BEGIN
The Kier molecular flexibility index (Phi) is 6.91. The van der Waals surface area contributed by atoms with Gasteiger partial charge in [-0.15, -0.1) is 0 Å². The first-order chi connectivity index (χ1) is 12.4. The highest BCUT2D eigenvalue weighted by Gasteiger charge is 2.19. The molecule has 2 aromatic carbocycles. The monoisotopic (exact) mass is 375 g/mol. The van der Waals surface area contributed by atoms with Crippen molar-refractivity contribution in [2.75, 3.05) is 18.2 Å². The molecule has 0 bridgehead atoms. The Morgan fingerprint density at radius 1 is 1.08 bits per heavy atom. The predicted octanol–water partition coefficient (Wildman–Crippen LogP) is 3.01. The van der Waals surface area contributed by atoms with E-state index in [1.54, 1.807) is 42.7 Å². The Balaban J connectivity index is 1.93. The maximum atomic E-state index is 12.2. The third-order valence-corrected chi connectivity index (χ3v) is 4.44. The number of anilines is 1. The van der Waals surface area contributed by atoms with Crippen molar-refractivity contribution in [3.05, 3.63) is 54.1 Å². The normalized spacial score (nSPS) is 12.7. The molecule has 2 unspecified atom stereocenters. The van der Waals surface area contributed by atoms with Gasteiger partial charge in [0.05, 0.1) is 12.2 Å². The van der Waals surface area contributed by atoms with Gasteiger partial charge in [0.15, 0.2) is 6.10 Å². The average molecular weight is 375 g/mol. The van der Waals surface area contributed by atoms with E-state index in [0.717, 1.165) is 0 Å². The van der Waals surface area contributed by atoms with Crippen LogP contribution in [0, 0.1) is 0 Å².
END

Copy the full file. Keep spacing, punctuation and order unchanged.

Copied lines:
The Kier molecular flexibility index (Phi) is 6.91. The van der Waals surface area contributed by atoms with Gasteiger partial charge in [-0.15, -0.1) is 0 Å². The first-order chi connectivity index (χ1) is 12.4. The highest BCUT2D eigenvalue weighted by Gasteiger charge is 2.19. The molecule has 2 aromatic carbocycles. The monoisotopic (exact) mass is 375 g/mol. The van der Waals surface area contributed by atoms with Crippen molar-refractivity contribution in [2.75, 3.05) is 18.2 Å². The molecule has 0 bridgehead atoms. The Morgan fingerprint density at radius 1 is 1.08 bits per heavy atom. The predicted octanol–water partition coefficient (Wildman–Crippen LogP) is 3.01. The van der Waals surface area contributed by atoms with E-state index in [1.54, 1.807) is 42.7 Å². The Balaban J connectivity index is 1.93. The maximum atomic E-state index is 12.2. The third-order valence-corrected chi connectivity index (χ3v) is 4.44. The number of anilines is 1. The van der Waals surface area contributed by atoms with Crippen molar-refractivity contribution in [3.05, 3.63) is 54.1 Å². The normalized spacial score (nSPS) is 12.7. The molecule has 2 unspecified atom stereocenters. The van der Waals surface area contributed by atoms with Gasteiger partial charge in [0.05, 0.1) is 12.2 Å². The van der Waals surface area contributed by atoms with Gasteiger partial charge in [0.15, 0.2) is 6.10 Å². The average molecular weight is 375 g/mol. The van der Waals surface area contributed by atoms with E-state index in [0.717, 1.165) is 0 Å². The van der Waals surface area contributed by atoms with Crippen LogP contribution in [0, 0.1) is 0 Å².